What do Norway, Saudi Arabia and Russia have in common? They are all players in the oil industry, perhaps? None of them have ever won the World Cup, or are ever likely to? Maybe true, but the answer I was looking for is that they all have massive sovereign wealth funds (SWFs).Rewind a few years and these state-owned investment funds were all the rage. Huge amounts of capital from mostly oil-rich countries were being accumulated.
By last year they had an estimated $7trn under their control, and were becoming some of the most influential players in the capitalmarkets. But now, with commodityprices under huge pressure, so tooare the SWFs. Many of them have hadto start selling off assets. If the sell-off accelerates, that could spell big trouble for the world economy.
Even in this country, the idea of SWFs has picked up some support, although it is questionable whether we really have much wealth to set aside. Ukip has proposed setting one up for our shale gas resources. SWFs appeal to people who instinctively like big state solutions to every problem. The trouble is, the funds are now in retreat. Norway, Saudi Arabia and Russia have all tapped their funds this year to cover budget shortfalls.
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Norway will be taking out $450m, while Russia is reported to have taken out a far more significant $14.5bn. And those are only the ones we know about. The big Gulf funds, much like their governments, are not exactly famousfor their openness and transparency. If they have started selling off assets, then we may never know about it.
The wealth of most SWFs is based on energy or commodities and so, with oil and commodities prices so weak, those countries are now under huge financial pressure. There are budget and trade deficits to cover and the money has to be found from somewhere. That could change if the oil price recovers. But with plenty of shale gas and cheaper solar power still coming on stream, and ever improving fuel efficiencies, that mightnot happen for a long time. That means we should expect the SWF sell-offto accelerate.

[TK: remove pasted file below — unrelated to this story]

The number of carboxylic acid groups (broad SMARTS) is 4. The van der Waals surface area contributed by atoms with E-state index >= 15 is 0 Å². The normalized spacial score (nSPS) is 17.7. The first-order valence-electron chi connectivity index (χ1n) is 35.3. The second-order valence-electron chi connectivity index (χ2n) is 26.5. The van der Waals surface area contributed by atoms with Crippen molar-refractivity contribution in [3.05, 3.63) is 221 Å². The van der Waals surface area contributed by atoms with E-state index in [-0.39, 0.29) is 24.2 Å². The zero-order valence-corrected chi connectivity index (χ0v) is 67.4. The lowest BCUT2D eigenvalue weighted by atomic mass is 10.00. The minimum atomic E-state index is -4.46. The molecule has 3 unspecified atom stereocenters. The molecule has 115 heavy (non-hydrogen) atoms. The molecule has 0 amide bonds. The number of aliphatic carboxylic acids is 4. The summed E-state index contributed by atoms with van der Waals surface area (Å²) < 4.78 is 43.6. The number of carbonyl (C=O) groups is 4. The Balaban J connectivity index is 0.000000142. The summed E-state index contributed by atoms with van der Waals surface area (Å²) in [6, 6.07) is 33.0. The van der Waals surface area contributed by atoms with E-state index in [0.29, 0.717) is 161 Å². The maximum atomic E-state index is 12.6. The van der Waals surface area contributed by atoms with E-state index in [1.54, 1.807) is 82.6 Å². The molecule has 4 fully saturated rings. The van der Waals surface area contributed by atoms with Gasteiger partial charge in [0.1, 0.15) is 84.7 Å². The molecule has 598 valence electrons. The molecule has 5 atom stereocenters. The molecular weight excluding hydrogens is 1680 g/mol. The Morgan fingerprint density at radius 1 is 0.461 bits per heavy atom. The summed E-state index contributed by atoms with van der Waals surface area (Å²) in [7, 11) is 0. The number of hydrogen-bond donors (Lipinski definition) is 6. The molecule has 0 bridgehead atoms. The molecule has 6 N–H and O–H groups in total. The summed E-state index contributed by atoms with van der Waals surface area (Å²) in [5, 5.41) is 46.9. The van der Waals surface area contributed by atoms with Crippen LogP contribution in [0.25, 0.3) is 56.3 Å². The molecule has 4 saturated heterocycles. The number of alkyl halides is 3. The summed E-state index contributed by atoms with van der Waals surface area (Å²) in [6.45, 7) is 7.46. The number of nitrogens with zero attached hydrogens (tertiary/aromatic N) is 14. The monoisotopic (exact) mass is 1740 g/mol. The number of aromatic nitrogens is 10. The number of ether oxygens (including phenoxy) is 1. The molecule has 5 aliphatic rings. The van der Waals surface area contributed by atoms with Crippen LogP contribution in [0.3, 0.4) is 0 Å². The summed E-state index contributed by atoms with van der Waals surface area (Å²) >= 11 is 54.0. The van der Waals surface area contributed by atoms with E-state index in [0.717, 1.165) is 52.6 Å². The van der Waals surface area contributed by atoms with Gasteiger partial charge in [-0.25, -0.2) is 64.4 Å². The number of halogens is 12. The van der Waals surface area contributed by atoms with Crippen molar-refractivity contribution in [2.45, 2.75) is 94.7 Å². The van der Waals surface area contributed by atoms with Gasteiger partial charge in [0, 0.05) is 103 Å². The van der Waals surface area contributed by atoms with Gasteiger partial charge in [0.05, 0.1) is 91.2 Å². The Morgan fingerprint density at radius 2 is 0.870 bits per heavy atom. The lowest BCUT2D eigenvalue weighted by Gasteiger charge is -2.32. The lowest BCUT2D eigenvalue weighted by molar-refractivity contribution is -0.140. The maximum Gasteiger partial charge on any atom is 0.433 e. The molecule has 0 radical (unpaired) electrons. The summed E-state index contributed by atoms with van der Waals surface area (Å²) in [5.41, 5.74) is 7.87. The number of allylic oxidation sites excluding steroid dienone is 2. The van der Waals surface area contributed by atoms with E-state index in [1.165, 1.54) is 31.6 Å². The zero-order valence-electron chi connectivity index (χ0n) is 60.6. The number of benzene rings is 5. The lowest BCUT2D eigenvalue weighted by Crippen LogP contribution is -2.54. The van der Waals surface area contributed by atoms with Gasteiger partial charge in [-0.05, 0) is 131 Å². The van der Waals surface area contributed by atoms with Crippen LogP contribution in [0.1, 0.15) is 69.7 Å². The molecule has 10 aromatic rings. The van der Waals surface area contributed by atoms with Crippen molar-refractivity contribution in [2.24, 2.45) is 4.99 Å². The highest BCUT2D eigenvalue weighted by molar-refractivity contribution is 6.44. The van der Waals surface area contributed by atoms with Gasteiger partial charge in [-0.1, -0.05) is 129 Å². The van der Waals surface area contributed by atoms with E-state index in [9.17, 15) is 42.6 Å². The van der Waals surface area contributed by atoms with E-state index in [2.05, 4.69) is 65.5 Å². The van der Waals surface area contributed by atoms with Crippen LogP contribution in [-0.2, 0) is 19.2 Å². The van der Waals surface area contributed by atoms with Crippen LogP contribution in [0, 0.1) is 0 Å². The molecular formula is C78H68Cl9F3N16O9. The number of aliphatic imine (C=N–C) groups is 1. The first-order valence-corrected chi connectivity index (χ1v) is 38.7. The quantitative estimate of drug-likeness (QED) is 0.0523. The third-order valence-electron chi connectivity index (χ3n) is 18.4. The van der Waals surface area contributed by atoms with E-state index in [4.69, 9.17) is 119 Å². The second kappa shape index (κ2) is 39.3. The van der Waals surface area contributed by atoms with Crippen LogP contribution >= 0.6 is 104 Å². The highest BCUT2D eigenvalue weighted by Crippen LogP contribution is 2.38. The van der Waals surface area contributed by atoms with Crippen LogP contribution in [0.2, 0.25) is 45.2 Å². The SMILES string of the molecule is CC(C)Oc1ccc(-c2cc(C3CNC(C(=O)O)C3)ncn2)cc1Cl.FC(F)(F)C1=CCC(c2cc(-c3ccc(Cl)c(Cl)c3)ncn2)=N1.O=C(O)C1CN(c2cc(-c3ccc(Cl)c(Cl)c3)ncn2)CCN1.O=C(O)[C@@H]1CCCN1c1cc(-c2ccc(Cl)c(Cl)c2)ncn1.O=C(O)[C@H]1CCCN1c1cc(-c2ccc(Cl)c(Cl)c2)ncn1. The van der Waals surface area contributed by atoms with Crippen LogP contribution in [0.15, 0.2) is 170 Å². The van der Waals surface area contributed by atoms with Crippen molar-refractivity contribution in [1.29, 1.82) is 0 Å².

Libya's fund became famous for its losses and poor decisions and was involved in endless legal battles before the regime in that country fell.In truth, running any kind of investment fund successfully is very difficult. When you have all the pressures of dealing with a government, as well as a huge sum of money to deploy, it becomes virtually impossible.
Most of the time that might matteronly to the SWFs themselves. But the funds have accumulated such vast holdings that, if they start selling en masse, it will lead to big drops inprices. Even worse, some of themmay turn into forced sellers. That is unlikely to happen to Norway, butcould easily happen to Russia, wherethe economy is in recession and facing huge financial pressure, and to many of the Gulf states as well the finances of Saudi Arabia, with its large, young and unemployed population, look increasingly precarious. Faced with a choice between liquidating their funds at a loss andlosing power, most governments will choose the former.
That may prove to be most critical in areas such as private equity, where SWFs have been huge investors, pouring money into funds and also buying up many assets directly. But if it becomes more widespread, that will spill into the banking system and then the widerequity markets.
The next crisis
Matthew Lynn is a columnist for Bloomberg, and writes weekly commentary syndicated in papers such as the Daily Telegraph, Die Welt, the Sydney Morning Herald, the South China Morning Post and the Miami Herald. He is also an associate editor of Spectator Business, and a regular contributor to The Spectator. Before that, he worked for the business section of the Sunday Times for ten years.
He has written books on finance and financial topics, including Bust: Greece, The Euro and The Sovereign Debt Crisis and The Long Depression: The Slump of 2008 to 2031. Matthew is also the author of the Death Force series of military thrillers and the founder of Lume Books, an independent publisher.
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